This site is perfect for use when discussing current events or during your study of different countries. Share information on your whiteboard during your discussions and ask students to contrast and compare this information to their life. Use a 2 or 3 circle Venn diagram from Class Tools, reviewed here, to visualize comparisons between countries. As students learn more about the country they are studying, ask them to use Canva Infographic Maker, reviewed here, to create an infographic representing the data found. Extend learning by asking students to use Google My Maps, reviewed here, to create a virtual tour of any country using images and videos to describe life in that part of the world.

Add your comments below (available only to members) | Become a Member

Rating (click star to set rating):

Close comment form

You must be registered and logged in to add items to your favorites.
Use the form at the top of the page to log in, or click here to join TeachersFirst (it's free!).

Close

Less
More

Advertising All Around Us - MediaSmarts

Grades
5 to 8
0 Favorites 0  Comments
 
This lesson provided by MediaSmarts for grades 5 and 6 provides instruction in the different techniques employed by advertisers and the impact it has on students' daily lives. Download...more
Here is the direct link to share this resource review. Feel free to copy and paste this URL into an email or place it on your web page or blog so others can read this TeachersFirst review:

 Close Link

This lesson provided by MediaSmarts for grades 5 and 6 provides instruction in the different techniques employed by advertisers and the impact it has on students' daily lives. Download the lesson kit through the link to the PDF document. The activities focus on three concepts - media construct reality, representation, and audience.

tag(s): advertising (37), media literacy (80)

In the Classroom

Take the ideas and activities found in this lesson plan and enhance them with these lesson extensions. During the first activity, the author suggests taking the name of five products and giving a new humorous name. Take that idea further and ask students to design a print ad using Canva, reviewed here, and using the new product name. Ask students to include a slogan for the product along with imagery promoting the virtues of the item. The second lesson activity asks students to create a new ad to replace one that is boring and unimaginative. Ask students to create a video ad using Rawshorts, reviewed here, or another animated video creation tool. As an alternative, have students use ThingLink, reviewed here, to create annotated images with links to text, videos, and more. As a final project, students create and plan their own ad. Extend learning by asking students to plan and implement a complete ad campaign, including print, video, and online advertising. Before planning their advertisements, ask students to share examples of effective advertising to an online collaboration tool like Padlet, reviewed here. Include links and images of effective advertising along with comments sharing ideas on why and how the ad works. Have students (or student groups) share their ad campaigns using a multimedia presentation tool like Wakelet, reviewed here. Include links to research, student-created projects, and more all within their Wakelet presentation.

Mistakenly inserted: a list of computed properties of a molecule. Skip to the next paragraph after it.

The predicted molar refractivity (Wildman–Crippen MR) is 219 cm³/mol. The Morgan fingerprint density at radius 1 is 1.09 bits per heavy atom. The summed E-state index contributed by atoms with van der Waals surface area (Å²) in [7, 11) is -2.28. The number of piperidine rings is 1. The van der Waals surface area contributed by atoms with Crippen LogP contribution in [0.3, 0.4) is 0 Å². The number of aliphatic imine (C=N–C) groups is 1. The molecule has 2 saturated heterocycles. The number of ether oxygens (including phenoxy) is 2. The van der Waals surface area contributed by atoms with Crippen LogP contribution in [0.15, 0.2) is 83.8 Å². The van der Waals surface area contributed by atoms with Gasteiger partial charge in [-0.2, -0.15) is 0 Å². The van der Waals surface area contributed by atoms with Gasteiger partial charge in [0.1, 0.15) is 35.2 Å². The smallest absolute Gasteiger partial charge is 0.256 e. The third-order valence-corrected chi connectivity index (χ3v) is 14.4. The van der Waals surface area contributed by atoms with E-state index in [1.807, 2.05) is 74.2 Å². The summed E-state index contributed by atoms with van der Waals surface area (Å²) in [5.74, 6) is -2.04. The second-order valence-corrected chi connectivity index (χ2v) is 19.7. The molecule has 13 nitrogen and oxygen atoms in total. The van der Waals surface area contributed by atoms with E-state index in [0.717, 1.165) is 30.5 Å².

This resource requires PDF reader software like Adobe Acrobat.

Add your comments below (available only to members) | Become a Member

Rating (click star to set rating):

Close comment form

You must be registered and logged in to add items to your favorites.
Use the form at the top of the page to log in, or click here to join TeachersFirst (it's free!).

Close

Less
More

A Field Guide to Fake News and Other Information Disorders - Liliana Bounegru and others

Grades
6 to 12
0 Favorites 0  Comments
This online book explores and discusses digital methods to recognize false information such as viral memes, trolling, and social media activity. Beginning with Facebook, the authors...more
Here is the direct link to share this resource review. Feel free to copy and paste this URL into an email or place it on your web page or blog so others can read this TeachersFirst review:

 Close Link

This online book explores and discusses digital methods to recognize false information such as viral memes, trolling, and social media activity. Beginning with Facebook, the authors go in-depth to examine how users take advantage of the social media site to share disinformation to targeted individuals and groups. Other chapters consider the use of false information on the web, through Twitter, memes, and fake news sites.

tag(s): internet safety (120), journalism (69), news (261)

In the Classroom

Bookmark this site for use with any social media lessons. Use the entire book or choose from selected chapters or sections. Enhance learning by encouraging students to reflect on and discuss the information found in the book through the use of Fiskkit, reviewed here. Fiskkit is a collaborative tool for sharing and discussing online articles, add the URL of this book into Fiskkit to create a document where students can highlight and comment on any portion of the information. When working with research projects, suggest that students use iCyte Education, reviewed here, to save quotes and cite information found. iCyte is a browser add-on that makes citations and saving online information easy for you and your students. As a final project, and to extend learning, have students create explainer videos using Plotagon Story, reviewed here, to share their tips on how to find and deal with "fake news."